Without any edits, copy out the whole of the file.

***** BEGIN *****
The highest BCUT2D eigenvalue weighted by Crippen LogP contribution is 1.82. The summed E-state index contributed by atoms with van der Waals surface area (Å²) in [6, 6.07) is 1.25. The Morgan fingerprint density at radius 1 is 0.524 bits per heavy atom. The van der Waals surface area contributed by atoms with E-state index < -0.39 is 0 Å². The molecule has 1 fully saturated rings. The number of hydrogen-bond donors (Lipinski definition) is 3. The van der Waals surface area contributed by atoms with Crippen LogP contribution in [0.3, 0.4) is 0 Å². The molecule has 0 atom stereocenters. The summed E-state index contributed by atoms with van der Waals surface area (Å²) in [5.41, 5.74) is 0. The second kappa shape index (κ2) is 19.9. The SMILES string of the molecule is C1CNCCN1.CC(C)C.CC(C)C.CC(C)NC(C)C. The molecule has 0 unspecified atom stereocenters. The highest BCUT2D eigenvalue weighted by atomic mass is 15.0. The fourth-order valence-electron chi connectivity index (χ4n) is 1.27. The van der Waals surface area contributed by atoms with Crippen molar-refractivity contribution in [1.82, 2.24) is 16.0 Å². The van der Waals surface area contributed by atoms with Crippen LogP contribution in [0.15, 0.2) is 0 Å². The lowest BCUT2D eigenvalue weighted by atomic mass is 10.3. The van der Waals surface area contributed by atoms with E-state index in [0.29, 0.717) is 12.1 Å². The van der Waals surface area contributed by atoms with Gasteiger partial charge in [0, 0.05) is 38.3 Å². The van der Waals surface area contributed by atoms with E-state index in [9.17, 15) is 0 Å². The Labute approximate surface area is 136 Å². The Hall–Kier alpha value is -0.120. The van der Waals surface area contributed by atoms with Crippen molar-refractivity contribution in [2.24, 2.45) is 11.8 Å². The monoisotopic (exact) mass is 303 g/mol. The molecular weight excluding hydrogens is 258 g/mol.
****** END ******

The highest BCUT2D eigenvalue weighted by Crippen LogP contribution is 1.82. The summed E-state index contributed by atoms with van der Waals surface area (Å²) in [6, 6.07) is 1.25. The Morgan fingerprint density at radius 1 is 0.524 bits per heavy atom. The van der Waals surface area contributed by atoms with E-state index < -0.39 is 0 Å². The molecule has 1 fully saturated rings. The number of hydrogen-bond donors (Lipinski definition) is 3. The van der Waals surface area contributed by atoms with Crippen LogP contribution in [0.3, 0.4) is 0 Å². The molecule has 0 atom stereocenters. The summed E-state index contributed by atoms with van der Waals surface area (Å²) in [5.41, 5.74) is 0. The second kappa shape index (κ2) is 19.9. The SMILES string of the molecule is C1CNCCN1.CC(C)C.CC(C)C.CC(C)NC(C)C. The molecule has 0 unspecified atom stereocenters. The highest BCUT2D eigenvalue weighted by atomic mass is 15.0. The fourth-order valence-electron chi connectivity index (χ4n) is 1.27. The van der Waals surface area contributed by atoms with Crippen molar-refractivity contribution in [1.82, 2.24) is 16.0 Å². The van der Waals surface area contributed by atoms with Crippen LogP contribution in [0.15, 0.2) is 0 Å². The lowest BCUT2D eigenvalue weighted by atomic mass is 10.3. The van der Waals surface area contributed by atoms with E-state index in [0.29, 0.717) is 12.1 Å². The van der Waals surface area contributed by atoms with Gasteiger partial charge in [0, 0.05) is 38.3 Å². The van der Waals surface area contributed by atoms with E-state index in [9.17, 15) is 0 Å². The Labute approximate surface area is 136 Å². The Hall–Kier alpha value is -0.120. The van der Waals surface area contributed by atoms with Crippen molar-refractivity contribution in [2.24, 2.45) is 11.8 Å². The monoisotopic (exact) mass is 303 g/mol. The molecular weight excluding hydrogens is 258 g/mol.